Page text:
The design revolution

When children are asked how they would improve the quality of their environment they look at their schools with fresh eyes. And, as Hilary Wilce discovers, there are educational benefits, too
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The Independent Online

Like children all over the country, the pupils of Deptford Park primary school, London, were fed up with their grotty school loos. But unlike other children, they were able to call on one of the country's top architects to redesign them.

Like children all over the country, the pupils of Deptford Park primary school, London, were fed up with their grotty school loos. But unlike other children, they were able to call on one of the country's top architects to redesign them.

Mike Davies, a director of the Richard Rogers Partnership - that of the Pompidou Centre, the Millennium Dome and Heathrow's Terminal Five - did what he was instructed, and came up with a Caribbean beach theme, along with automatic flushes and taps, and a plasma screen on the wall for information and entertainment. Now the school is looking to raise the £40,000 it needs to build the toilets, but head Sue Alton says the children have already reaped benefits from working with him.

"It really raised their aspirations. They were the ones in charge. They felt they were listened to, that they were treated like grown-ups and their ideas were important. And it also made them think about all kinds of things - maths, careers, design."

Meanwhile pupils at Monkseaton High School, in Whitley Bay, just outside Newcastle, discovered that working with a top architect not only raised aspirations, but also exam results. Sixth-formers at the school told London-based architect Keith Priest they wanted more light and air in their cramped classrooms. He worked with them to come up with a design for rounded steel "pods" that could be clamped onto the side of the existing, bleak 1960s building. Although this was only a design exercise, and the pods were not built, the school became so excited about the potential of good design that it found £4,000 to transform its design and art centre. Since then the proportion of pupils getting A* to C grades in GCSE graphics has shot up from 38 per cent to 86 per cent, in the GCSE in resistant materials from 27 per cent to 64 per cent, and A level uptake for project design has more than doubled.

"The centre is now the most popular place in the school. It's where the students most like to be," says head Paul Kelly, who says the exercise has made everyone acutely aware of the importance of a well-designed learning environment.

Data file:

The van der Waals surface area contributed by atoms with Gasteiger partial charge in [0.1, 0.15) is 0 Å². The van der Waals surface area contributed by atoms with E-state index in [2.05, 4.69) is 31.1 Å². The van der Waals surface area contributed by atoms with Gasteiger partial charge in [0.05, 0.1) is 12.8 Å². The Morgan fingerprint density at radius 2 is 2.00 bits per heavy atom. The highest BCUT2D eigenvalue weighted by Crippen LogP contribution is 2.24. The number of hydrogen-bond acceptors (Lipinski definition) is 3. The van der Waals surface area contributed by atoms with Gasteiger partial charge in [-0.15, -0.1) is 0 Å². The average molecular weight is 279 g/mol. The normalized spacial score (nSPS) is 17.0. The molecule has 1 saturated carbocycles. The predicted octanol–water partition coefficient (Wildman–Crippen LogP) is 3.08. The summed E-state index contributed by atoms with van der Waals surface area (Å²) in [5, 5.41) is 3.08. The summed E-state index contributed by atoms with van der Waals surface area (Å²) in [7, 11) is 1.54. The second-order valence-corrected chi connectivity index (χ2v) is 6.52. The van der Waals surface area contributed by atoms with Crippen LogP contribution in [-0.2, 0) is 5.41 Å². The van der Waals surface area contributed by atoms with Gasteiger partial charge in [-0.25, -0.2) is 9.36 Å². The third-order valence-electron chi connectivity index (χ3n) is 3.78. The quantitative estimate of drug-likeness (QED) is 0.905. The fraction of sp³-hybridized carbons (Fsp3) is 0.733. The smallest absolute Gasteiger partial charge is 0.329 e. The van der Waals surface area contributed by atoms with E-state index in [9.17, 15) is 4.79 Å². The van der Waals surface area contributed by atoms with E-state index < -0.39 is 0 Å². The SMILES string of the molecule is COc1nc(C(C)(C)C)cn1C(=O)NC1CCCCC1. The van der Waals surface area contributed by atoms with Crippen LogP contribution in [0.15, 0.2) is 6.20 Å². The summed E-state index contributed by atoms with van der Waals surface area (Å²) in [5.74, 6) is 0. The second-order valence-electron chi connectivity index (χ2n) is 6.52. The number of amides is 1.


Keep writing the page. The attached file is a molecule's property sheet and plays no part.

Both schools are part of an ambitious national scheme to bring Britain's multi-million dollar creative industries together with school children. Called joinedupdesignforschools, it is exploring how good design can improve the quality of life in education, as well as using the process of design as an educational tool to inspire pupils, encourage them to aim high, and teach them life skills. And it is using the cream of the design world. Paul Smith has redesigned the uniform in one school, while Future Systems, whose Birmingham Selfridges has just opened, have helped another school revamp its quad.

Design duo John and Frances Sorrell are behind the project. They developed the idea after years of working with the education system, producing among other things a series of national curriculum guides. Dubbed by one writer "the It couple of the design world", they sold their flourishing design company at the end of the 1990s.

"We became extremely interested in the way young people learn at school," says former Design Council chairman John Sorrell. "We could see that they knew so much about what the problems were, but because they were kids no-one was listening to them. So we thought: Why not make kids the clients, and ask them about how they would improve the quality of their environment?" The Sorrells wanted children to have the experience of thinking about their school environment, articulating their needs, instructing professionals, and following projects through to completion. They also wanted to open their eyes to what good design is all about, and to preserve and foster their creativity.

So far the project has worked with 31 schools, and aims to make that 100 by 2005. The DfES is backing it with £2m, Channel 4 has made a series of documentaries about it, and one of its long-term aims is to create a general model for how schools can work with designers.